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Home Brew Forums > Home Brewing Beer > Beginners Beer Brewing Forum > Cloudy beer and secondary fermentation
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Old 06-06-2012, 09:04 PM   #1
malky1841
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Default Cloudy beer and secondary fermentation

Ive just barrelled half my first ever home brew and bottled the other half for the summer months ahead.
I added Finings after the primary fermentation and waited the 2 days it asked for before bottling. I also added spray malt for added flavour when doing this. My problem is that the ale (woodfords wherry) is still a bit cloudy. I know I have a month or so before I can get a proper tasting beer but does this mean I won't be able to take a few bottles down to friends houses without fear of mixing up the sediment at the bottom of the bottle?.
I know I'm a newbie to all of this but the beer in the bottles looks a bit flat to. Will a head appear once I open the bottles in a few weeks time?.

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Old 06-07-2012, 06:02 PM   #2
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You wont be able to tell the carbonation or head retention qualities by looking into the bottle. You can get an idea of how the bottle is carbonating if you use plastic bottles by pushing a finger against the plastic. I usually leave one out on the counter and check it every so often while the rest of the bottles are stored away deep in the basement.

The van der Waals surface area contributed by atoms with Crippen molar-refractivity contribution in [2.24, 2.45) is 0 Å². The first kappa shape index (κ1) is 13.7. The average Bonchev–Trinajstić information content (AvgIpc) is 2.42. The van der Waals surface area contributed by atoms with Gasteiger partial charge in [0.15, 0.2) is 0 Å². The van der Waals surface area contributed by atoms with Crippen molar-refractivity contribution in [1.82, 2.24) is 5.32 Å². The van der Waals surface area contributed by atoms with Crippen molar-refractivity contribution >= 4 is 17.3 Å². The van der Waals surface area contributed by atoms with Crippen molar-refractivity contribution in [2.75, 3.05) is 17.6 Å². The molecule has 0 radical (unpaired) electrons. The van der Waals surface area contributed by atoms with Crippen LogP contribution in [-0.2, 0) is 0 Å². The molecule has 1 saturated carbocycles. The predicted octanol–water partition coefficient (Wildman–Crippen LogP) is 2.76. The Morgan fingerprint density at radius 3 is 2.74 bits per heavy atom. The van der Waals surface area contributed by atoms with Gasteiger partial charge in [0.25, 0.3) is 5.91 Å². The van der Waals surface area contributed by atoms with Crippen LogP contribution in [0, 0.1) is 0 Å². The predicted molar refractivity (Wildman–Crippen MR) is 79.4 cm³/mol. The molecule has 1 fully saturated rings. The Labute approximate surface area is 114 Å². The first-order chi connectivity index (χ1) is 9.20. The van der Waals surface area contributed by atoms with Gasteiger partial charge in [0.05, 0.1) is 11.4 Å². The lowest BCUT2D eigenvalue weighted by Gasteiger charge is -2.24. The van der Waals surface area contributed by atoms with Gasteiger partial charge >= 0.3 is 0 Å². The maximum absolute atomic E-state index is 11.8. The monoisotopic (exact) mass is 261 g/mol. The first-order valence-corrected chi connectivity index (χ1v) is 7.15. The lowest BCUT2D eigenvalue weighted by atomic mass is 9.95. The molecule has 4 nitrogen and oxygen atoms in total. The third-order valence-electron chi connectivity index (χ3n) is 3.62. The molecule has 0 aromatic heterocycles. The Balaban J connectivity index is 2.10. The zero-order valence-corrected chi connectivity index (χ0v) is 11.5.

As for making a clear brew... A cloudy beer does not mean there will be negative sediment flavors. Over time it should clear out, maybe not 100% but it will improve. Just make sure to let it sit after transit if your bringing to a friend. I've made this mistake a few times and the sediment gets mixed in creating that 'home brew flavor'.

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Old 06-10-2012, 09:15 PM   #3
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No head should form in the bottle (without significant shaking) until you open the bottle. When the pressure inside the bottle equalizes with the pressure of the room the CO2 is released from solution forming the head.

Also, no matter how many fining agents you use, you can not avoid chill haze without a proper cold break after flame out (unless you're lucky?). Invest in a wort chiller to get your boiling wort down to pitching temperatures quickly to help avoid chill haze.

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